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Understanding Unnatural Causes

The Asian Pacific Environmental Network is honored to be featured in the PBS series Unnatural Causes, a documentary about the impact of race and socio-economic factors on health disparities. In the segment “Place Matters,” an APEN member and organizer describe their experiences of living in Richmond, California, one of the most toxic places in the country with more than 350 toxic facilities. The series will air in the Bay Area on KQED starting Thursday, March 27th at 10pm. Watch the segment featuring APEN on Thursday, April 10th at 10pm.

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Read on to deepen your knowledge of environmental and health inequities. Then join us, along with people like you around the country, to stop a refinery expansion that can cost the health and lives of Richmond residents.

Environmental Justice: Addressing Health Disparities

The film reports that poor segregated neighborhoods like the ones in Richmond are less likely to have parks and more likely to contain polluting industries, hazardous waste facilities, and other toxic facilities than affluent neighborhoods. These neighborhoods are direct result of systematic neglect, disinvestment, and institutionalized racism and are more than likely to create communities who have health problems such as high rates of asthma and obesity.

This conclusion supports what environmental justice organizations like APEN have been asserting for more than 20 years: people and communities of color bear a disproportionate amount of environmental burdens.

APEN and the environmental justice movement envision a world where “all people have a right to a clean and healthy environment to live, work, play, and thrive.” From closing down waste facilities in New Orleans, to demanding cleaner and more accessible transit in Boston, to providing affordable housing in Oakland, environmental justice communities work on a wide ranging of issues to address environmental inequities.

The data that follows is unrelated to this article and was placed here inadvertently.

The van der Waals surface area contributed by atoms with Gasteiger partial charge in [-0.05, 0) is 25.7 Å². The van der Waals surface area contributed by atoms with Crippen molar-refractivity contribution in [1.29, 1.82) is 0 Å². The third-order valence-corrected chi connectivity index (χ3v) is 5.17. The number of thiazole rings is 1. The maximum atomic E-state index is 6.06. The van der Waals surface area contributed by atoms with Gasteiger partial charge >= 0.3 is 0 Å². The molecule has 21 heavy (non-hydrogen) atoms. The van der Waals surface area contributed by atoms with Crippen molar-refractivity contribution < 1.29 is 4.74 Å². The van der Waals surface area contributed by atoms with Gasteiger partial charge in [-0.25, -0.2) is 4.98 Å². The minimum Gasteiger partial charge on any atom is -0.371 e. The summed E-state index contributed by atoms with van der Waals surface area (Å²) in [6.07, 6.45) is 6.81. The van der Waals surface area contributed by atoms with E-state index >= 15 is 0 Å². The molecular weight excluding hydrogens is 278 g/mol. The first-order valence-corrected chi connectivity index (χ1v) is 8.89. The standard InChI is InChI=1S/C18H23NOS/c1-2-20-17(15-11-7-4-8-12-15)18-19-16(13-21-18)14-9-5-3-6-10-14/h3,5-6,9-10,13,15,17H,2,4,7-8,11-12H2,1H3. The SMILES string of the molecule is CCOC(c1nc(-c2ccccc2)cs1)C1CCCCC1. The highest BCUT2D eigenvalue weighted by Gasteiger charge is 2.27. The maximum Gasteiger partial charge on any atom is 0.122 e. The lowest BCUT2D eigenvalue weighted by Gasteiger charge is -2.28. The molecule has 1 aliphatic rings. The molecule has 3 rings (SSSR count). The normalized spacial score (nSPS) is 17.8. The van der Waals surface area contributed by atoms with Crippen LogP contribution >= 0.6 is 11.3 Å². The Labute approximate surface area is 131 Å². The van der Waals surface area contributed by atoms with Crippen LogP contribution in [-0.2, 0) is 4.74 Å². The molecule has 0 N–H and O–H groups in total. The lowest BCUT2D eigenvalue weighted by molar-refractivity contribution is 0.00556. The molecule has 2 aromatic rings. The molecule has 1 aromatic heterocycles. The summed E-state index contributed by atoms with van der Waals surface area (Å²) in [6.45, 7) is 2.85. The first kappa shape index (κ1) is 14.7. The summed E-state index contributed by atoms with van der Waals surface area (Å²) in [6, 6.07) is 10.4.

Get our introductory curriculum on environmental justice. Think you already know what EJ is? Click here to quiz yourself.

Organizing is the Key to a Healthy Community

Our Laotian community in Richmond knows well the effect of disinvestment and neglect in a neighborhood, as Torm Normpraseurt, LOP's lead organizer, has shown in this toxic tour of Richmond. That is why we organize to come together and demand that a community shouldn’t be treated differently because of its class, race, or socioeconomic status. Together with our allies, we are working to change policies to create better health and environments for all of us to live, learn, work, play, and thrive.

Learn more about the Laotian Organizing Project. Gwai Boonkeut, whose story was featured prominently in the segment, is a member of LOP. Since the making of the film, Gwai's health has improved but his heart has not fully recovered. Gwai continues to work two jobs. He hopes that those who have seen the film will be more aware of issues in their neighborhoods and engage in those issues to change them.

Stop the Refinery Expansion and Improve Our Health

In addition to a lack of parks and an excess of fast food chains, Richmond residents also live with a unique and significant source that contributes heavily to damaging our health: the petrochemical industry. According to data from the U.S. Environmental Protection Agency, refineries are the top polluters in the Bay Area. In Richmond, the top polluter is the Chevron refinery releasing an estimated 29 billion pounds of toxic air and water pollutants each year. For more information and background on Chevron, click here.

Even though there is a clear connection between the Chevron refinery and harm to our health, Chevron is planning to expand to refine even dirtier oil! The expansion will intensify health and safety impacts for workers and the community in Richmond.

Take action now to protect our community’s health.

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Get Connected!

Our community will continue to organize to gain control of our lives. APEN is envisioning a world that’s more just, sustainable, and healthy. This year, our staff, immigrant and refugee community members will develop a vision for Richmond for us all to strive toward.

For more information about this vision, click here. Sign up to receive more APEN updates.

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In 1999, a major accident at the Chevron oil refinery hospitalized thousands of people. The County’s English only emergency telephone system made a bad situation even worse. After this accident, APEN members organized to win the nation’s first emergency warning system that will notify nearby residents in their own native language. For more information on LOP’s campaign for a safe and accessible warning during industrial accidents, click here.